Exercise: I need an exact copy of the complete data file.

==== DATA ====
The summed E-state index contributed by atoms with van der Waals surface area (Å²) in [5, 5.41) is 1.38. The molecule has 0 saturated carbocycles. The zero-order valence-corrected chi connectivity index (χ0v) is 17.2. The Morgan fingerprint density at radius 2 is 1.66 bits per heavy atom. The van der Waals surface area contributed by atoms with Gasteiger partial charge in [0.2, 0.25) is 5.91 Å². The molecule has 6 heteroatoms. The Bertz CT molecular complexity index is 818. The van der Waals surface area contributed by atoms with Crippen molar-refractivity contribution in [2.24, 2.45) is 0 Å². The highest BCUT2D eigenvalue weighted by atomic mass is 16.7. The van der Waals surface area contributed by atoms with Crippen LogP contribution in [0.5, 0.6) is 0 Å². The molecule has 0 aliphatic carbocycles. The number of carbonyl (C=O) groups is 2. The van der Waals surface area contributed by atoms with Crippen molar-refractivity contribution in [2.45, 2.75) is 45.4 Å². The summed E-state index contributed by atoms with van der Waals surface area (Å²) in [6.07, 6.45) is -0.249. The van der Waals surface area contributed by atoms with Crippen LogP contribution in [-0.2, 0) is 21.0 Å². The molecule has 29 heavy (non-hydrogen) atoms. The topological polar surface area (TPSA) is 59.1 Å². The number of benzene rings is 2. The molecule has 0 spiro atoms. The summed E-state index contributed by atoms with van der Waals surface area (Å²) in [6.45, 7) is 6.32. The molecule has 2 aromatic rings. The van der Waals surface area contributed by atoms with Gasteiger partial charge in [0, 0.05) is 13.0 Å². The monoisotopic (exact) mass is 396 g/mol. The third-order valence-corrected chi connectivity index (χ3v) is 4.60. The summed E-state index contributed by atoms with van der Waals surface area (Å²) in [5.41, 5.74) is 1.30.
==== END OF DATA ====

The summed E-state index contributed by atoms with van der Waals surface area (Å²) in [5, 5.41) is 1.38. The molecule has 0 saturated carbocycles. The zero-order valence-corrected chi connectivity index (χ0v) is 17.2. The Morgan fingerprint density at radius 2 is 1.66 bits per heavy atom. The van der Waals surface area contributed by atoms with Gasteiger partial charge in [0.2, 0.25) is 5.91 Å². The molecule has 6 heteroatoms. The Bertz CT molecular complexity index is 818. The van der Waals surface area contributed by atoms with Crippen molar-refractivity contribution in [2.24, 2.45) is 0 Å². The highest BCUT2D eigenvalue weighted by atomic mass is 16.7. The van der Waals surface area contributed by atoms with Crippen LogP contribution in [0.5, 0.6) is 0 Å². The molecule has 0 aliphatic carbocycles. The number of carbonyl (C=O) groups is 2. The van der Waals surface area contributed by atoms with Crippen molar-refractivity contribution in [2.45, 2.75) is 45.4 Å². The summed E-state index contributed by atoms with van der Waals surface area (Å²) in [6.07, 6.45) is -0.249. The van der Waals surface area contributed by atoms with Crippen LogP contribution in [-0.2, 0) is 21.0 Å². The molecule has 29 heavy (non-hydrogen) atoms. The topological polar surface area (TPSA) is 59.1 Å². The number of benzene rings is 2. The molecule has 0 spiro atoms. The summed E-state index contributed by atoms with van der Waals surface area (Å²) in [6.45, 7) is 6.32. The molecule has 2 aromatic rings. The van der Waals surface area contributed by atoms with Gasteiger partial charge in [0, 0.05) is 13.0 Å². The monoisotopic (exact) mass is 396 g/mol. The third-order valence-corrected chi connectivity index (χ3v) is 4.60. The summed E-state index contributed by atoms with van der Waals surface area (Å²) in [5.41, 5.74) is 1.30.